The Search for Dwight Frye, Kansan
Dwight Frye, "the man with the thousand watt stare" was the wild-eyed fly-eating thrall to Lugosi's Dracula in 1931, his insane laugh is one of the most chilling scenes in the movie. Later that year he played Fritz, who assisted Dr. Frankenstein in making his monster, although he did steal the wrong brain. He went on to play small roles in several more Universal Studios horror classics, including Bride of Frankenstein, Son of Frankenstein, Ghost of Frankenstein, Frankenstein Meets the Wolf Man and the Invisible Man.
Such roles were a blessing and a curse. Though he originated iconic characters that have since become ingrained in pop culture, he was hopelessly typecast even though he had previously proven his versatility in a variety of parts. Even so, he played minor roles in about 60 movies before dying of a heart attack on a Hollywood bus in 1943 at the age of 44.
But it isn't his death that's interesting to Kansans. It's his birth in Salina in 1899, giving fans of the classic Universal Horror movies a piece of geography to associate with the classics so many of us baby boomers thrilled to in the days of the late night creature feature.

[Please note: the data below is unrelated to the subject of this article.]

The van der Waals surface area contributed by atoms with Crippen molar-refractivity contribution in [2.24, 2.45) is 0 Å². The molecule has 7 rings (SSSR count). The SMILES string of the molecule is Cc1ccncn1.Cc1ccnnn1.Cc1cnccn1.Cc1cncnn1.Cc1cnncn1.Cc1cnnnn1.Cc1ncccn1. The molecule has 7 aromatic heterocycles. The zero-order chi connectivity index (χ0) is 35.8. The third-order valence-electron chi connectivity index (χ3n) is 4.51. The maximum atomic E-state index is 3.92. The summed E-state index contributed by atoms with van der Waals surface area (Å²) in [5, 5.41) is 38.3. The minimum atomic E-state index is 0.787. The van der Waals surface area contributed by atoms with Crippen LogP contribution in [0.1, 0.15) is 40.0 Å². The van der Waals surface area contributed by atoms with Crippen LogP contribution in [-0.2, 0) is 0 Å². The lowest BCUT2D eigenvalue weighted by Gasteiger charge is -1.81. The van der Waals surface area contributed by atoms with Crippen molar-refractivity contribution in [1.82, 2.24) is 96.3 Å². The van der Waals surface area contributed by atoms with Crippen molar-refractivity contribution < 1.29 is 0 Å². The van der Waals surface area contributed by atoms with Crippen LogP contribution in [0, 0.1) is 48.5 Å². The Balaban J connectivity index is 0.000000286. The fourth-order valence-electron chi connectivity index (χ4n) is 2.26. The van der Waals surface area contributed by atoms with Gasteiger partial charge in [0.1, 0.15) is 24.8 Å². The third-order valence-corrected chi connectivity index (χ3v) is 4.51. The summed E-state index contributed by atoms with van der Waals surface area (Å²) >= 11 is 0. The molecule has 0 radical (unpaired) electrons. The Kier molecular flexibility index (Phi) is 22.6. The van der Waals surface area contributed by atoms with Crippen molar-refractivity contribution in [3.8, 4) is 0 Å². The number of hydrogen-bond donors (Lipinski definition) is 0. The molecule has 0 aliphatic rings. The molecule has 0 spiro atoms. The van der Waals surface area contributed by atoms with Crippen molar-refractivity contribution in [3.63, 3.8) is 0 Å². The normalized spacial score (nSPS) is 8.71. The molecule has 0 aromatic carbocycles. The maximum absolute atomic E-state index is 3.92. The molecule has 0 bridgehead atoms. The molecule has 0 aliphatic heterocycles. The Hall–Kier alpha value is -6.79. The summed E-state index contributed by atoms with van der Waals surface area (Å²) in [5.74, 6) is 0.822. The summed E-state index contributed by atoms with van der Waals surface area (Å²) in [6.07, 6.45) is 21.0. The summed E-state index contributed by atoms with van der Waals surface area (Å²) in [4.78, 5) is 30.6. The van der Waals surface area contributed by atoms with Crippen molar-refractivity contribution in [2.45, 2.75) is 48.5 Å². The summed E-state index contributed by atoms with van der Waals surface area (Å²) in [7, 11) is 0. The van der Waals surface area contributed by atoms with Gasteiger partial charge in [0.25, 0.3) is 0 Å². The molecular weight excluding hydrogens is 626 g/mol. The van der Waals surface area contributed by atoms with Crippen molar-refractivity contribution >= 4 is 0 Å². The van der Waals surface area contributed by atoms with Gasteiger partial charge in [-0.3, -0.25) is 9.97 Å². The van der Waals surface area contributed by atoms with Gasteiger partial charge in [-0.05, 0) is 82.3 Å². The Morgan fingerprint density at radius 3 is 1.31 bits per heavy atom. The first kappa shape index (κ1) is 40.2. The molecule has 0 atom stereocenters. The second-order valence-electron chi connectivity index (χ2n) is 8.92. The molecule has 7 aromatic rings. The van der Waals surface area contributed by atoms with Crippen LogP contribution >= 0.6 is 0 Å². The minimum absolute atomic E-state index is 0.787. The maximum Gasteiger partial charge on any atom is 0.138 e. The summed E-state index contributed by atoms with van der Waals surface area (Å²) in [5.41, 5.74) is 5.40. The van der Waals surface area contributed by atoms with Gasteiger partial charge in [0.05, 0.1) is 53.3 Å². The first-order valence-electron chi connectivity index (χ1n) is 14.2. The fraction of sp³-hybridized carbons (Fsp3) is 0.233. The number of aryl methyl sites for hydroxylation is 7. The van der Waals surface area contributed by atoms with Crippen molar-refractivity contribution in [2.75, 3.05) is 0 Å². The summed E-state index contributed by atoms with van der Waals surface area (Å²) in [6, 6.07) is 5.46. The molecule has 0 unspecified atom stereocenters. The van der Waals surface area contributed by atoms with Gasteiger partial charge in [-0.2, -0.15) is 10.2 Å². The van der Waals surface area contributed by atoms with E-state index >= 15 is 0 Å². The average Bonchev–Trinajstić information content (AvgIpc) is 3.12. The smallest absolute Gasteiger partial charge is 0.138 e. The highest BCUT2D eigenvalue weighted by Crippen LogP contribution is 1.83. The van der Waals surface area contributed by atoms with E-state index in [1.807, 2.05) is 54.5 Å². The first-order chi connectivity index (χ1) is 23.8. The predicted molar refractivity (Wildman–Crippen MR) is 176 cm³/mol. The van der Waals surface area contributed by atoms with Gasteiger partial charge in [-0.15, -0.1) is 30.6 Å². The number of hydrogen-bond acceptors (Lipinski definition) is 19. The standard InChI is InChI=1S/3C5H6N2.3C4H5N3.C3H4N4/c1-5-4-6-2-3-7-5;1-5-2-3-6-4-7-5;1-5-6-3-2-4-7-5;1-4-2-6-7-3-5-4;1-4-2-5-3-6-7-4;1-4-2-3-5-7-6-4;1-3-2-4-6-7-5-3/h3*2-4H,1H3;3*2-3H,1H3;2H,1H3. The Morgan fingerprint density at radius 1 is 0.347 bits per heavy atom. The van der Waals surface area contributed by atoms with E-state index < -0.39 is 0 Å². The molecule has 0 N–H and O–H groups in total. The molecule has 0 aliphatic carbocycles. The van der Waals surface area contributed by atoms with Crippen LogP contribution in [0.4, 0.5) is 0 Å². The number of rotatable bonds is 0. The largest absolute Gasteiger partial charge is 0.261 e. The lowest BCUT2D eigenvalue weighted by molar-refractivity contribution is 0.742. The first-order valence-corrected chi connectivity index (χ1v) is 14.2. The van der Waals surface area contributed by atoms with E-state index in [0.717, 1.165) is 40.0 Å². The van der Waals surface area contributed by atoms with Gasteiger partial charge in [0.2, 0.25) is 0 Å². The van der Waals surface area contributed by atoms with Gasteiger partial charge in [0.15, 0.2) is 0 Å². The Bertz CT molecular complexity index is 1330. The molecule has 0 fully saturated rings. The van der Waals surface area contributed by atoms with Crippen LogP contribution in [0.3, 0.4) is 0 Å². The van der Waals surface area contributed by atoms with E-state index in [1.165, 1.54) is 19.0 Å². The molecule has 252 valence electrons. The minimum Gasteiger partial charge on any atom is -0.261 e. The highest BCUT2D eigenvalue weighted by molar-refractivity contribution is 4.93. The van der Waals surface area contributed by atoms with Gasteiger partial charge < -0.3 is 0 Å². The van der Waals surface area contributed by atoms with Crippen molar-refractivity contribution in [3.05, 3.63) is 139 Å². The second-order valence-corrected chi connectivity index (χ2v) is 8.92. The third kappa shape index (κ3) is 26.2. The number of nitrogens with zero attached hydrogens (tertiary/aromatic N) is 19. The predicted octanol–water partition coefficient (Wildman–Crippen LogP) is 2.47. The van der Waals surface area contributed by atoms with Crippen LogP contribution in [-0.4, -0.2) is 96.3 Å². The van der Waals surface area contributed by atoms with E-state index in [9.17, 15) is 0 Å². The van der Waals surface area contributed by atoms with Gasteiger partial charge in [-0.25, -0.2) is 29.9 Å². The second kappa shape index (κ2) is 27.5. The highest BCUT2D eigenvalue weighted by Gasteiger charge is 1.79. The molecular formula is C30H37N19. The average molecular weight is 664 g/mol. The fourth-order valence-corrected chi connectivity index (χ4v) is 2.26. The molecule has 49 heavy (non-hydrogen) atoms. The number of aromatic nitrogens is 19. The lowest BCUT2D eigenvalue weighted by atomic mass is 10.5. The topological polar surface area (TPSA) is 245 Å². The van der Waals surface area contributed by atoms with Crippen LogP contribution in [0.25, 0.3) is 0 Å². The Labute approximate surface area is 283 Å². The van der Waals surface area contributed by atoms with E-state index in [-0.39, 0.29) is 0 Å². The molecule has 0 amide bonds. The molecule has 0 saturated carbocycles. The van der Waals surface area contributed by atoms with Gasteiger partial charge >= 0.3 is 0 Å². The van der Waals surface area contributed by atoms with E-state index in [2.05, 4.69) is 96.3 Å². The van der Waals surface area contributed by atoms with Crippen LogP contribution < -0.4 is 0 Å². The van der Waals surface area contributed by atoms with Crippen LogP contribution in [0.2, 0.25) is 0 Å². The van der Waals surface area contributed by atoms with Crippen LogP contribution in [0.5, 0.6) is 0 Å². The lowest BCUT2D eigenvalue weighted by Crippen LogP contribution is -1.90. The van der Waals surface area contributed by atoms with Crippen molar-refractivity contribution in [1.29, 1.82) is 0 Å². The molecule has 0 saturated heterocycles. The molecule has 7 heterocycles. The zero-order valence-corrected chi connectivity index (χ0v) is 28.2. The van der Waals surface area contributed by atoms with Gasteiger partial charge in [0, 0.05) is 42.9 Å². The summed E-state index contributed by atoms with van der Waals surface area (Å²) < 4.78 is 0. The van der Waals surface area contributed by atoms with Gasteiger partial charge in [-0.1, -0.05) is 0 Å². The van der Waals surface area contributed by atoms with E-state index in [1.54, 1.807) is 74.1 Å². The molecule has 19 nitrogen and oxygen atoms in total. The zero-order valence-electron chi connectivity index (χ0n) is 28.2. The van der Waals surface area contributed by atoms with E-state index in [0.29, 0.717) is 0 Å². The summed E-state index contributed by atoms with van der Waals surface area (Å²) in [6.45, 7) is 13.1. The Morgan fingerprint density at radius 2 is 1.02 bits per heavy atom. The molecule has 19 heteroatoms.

Several sites devoted to famous people born in Kansas list Frye, so I wanted to find an specific site to photograph. A biography of Frye, Dwight Frye's Last Laugh by Gregory Mank, James Coughlin and Dwight D. Frye (son of the actor in question), gave me his parents' names: Charles and Ella Fry. Later in life, Dwight would add an "e" to the end of his last name.
So, now having the names I needed, I looked for more documentation. The 1898, 1900 and 1901 city directories in the Salina Public Library do not list any Frys and are not indexed by address. It's very possible the Frys simply did not bother to fill out a directory survey form.
Fortunately, there was a census taken in the brief period of time in which the infant Dwight Fry lived in Salina. This entry in the 1900 census shows that Dwight and Ella Fry had a one year-old son named Dwight as of early June in 1900, when the data was collected.
And the form contained just what I was looking for, an address: 321 South 8th Street. Here's a link to the full page.